• For all projects, including small scale projects, Letters of Agreement address the standards of Professionalism of staff (i.e. qualifications, product knowledge, etc.) and Client orientation (i.e. courtesy of staff, choice, representation, complaint and redress).

Management Response

Management agrees with the recommendation.

Currently LOAs for large cost recovery contracts address all the elements of the standards of service and performance specified in TBS' Common Services Policy, Appendix A-2. Contracts for small scale cost recovery projects are missing the standards of Professionalism of staff and Client orientation.

In the future, all LOAs for all cost recovery projects will be amended to include the standards of service and performance specified in TBS' Common Services Policy, Appendix A-2.

Deliverable

An amended LOA template for all cost recovery projects addressing the following standards of service and performance outlined in the TBS Common Services Policy:

  1. Availability and accessibility; (convenience to the user, response time)
  2. Service Competence; (quality, reliability, timeliness)
  3. Professionalism of Staff; (qualifications, product knowledge, service levels)
  4. Client Orientation; (courtesy of staff, choice, representation, complaint and redress) and
  5. Ease of Administration. (Minimum paper burden, reporting in a manner that meets the needs of client departments).

Accountability

Director Operational Planning and Programming Division; Finance, Planning and Evaluation Branch, Corporate Services Field.

Timeline

December 2011.

Appendix

Appendix A: Audit Criteria

Appendix A: Audit Criteria
Lines of Enquiries Criteria
Governance and Business Planning CSOs have in place operational plans and objectives aimed at achieving their strategic objectives.
Costing Information CSOs are responsible for recommending to TB the rates to be charged to client departments for the use of optional services (unless rate setting authority has been delegated to the CSO).

CSOs are accountable for estimating the full cost of providing optional services (and mandatory services not funded by appropriation) using the principles of the Common Services Policy and the TBS Guide to Costing.

Optional services are funded mainly by full cost-recovery through a revolving fund or net-voting authority.

CSOs are accountable for ensuring that there is no cross-subsidization between or among optional services.

CSOs are accountable for ensuring that unless otherwise directed by the minister responsible, where optional services are funded by a revolving fund, rates charged to departments must be set to recover the full costs of the CSO, in order to break even at the level of the overall operation over a reasonable period of time, such as the planning period for the CSO. Rates for specific optional service however may be set at the market rate.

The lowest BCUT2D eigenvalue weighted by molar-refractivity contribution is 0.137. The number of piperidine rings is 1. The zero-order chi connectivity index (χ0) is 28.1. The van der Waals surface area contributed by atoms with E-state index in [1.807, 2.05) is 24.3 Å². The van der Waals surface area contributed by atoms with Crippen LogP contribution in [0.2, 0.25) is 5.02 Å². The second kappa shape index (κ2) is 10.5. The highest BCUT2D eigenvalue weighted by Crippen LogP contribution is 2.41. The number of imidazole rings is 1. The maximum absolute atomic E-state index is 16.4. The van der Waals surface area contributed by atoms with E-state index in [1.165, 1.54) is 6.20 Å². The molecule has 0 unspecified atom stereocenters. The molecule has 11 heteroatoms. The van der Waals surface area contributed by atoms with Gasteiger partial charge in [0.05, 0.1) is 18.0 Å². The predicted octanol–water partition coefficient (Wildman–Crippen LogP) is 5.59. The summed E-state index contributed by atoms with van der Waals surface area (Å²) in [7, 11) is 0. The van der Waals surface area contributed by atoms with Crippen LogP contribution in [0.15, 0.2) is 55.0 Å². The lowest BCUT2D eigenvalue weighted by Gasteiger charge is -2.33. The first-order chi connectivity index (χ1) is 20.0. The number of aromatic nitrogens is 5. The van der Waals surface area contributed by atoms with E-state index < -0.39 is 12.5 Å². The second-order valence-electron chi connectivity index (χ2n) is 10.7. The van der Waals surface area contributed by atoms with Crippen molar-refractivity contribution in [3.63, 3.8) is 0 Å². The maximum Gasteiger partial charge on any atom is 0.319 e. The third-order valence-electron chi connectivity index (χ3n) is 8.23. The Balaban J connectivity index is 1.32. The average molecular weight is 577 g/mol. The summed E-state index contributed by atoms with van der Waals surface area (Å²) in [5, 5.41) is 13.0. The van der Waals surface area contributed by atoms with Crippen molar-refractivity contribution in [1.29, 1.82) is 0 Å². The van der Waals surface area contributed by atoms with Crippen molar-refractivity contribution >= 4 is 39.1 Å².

Quality Services Treasury Board encourages CSOs to delegate authority to departments to meet their special needs.

CSOs are responsible for supporting the achievement of government-wide social, economic, and environmental objectives in acquiring or delivering goods and services.

CSOs involved in duplication and overlap of services as a result of past decisions should rationalize their services in these areas in a timely manner.

CSOs are responsible for providing quality goods and services that meet the requirements and specifications of client departments in a timely manner, while exercising a high regard for prudence, probity, and value for money.

CSOs are responsible for establishing an environment consistent with the policy. e.g. oriented toward client service, promoting choice and flexibility for departments, and adopting a way of operating that is cost-effective, business-like, and responsive to the needs of client departments.

CSOs should establish an appeal and redress mechanism to deal with disputes or issues that arise when they are providing services to client departments
Performance Management Developing in consultation with client departments and agencies, standards of service and performance for the delivery of mandatory services, including:
  1. Availability and Accessibility;
  2. Service Competence;
  3. Professionalism of Staff;
  4. Client Orientation; and
  5. Ease of Administration.
CSOs have service level agreement performance elements including performance targets, performance measurement and reporting, tying performance to Performance Management Agreements (PMAs), performance monitoring regimes, performance evaluations, benchmarking, continuous improvement, and consequences.

CSOs are accountable for monitoring business volumes, levels of performance, resource use, financial results and the implications of providing individual common services and reporting on these factors annually in part III of the Estimates or in annual reports.

Managers of common services should ensure they have relevant, timely and reliable information about the performance of their programs.

Performance information should be used to assure the quality and cost-effectiveness of service delivery to client departments, to improve policy and program decision making, and to demonstrate accountability for the efficient operation and results of the services offered, particularly to the responsible minister, the Treasury Board and Parliament.

Note:

Footnote 1

IAS at Statistics Canada completed an internal assessment of its audit activity in 2010-2011 to confirm its conformance with these standards. An external assessment is scheduled to follow this year in 2011-2012.

Return to footnote 1 referrer

Date modified: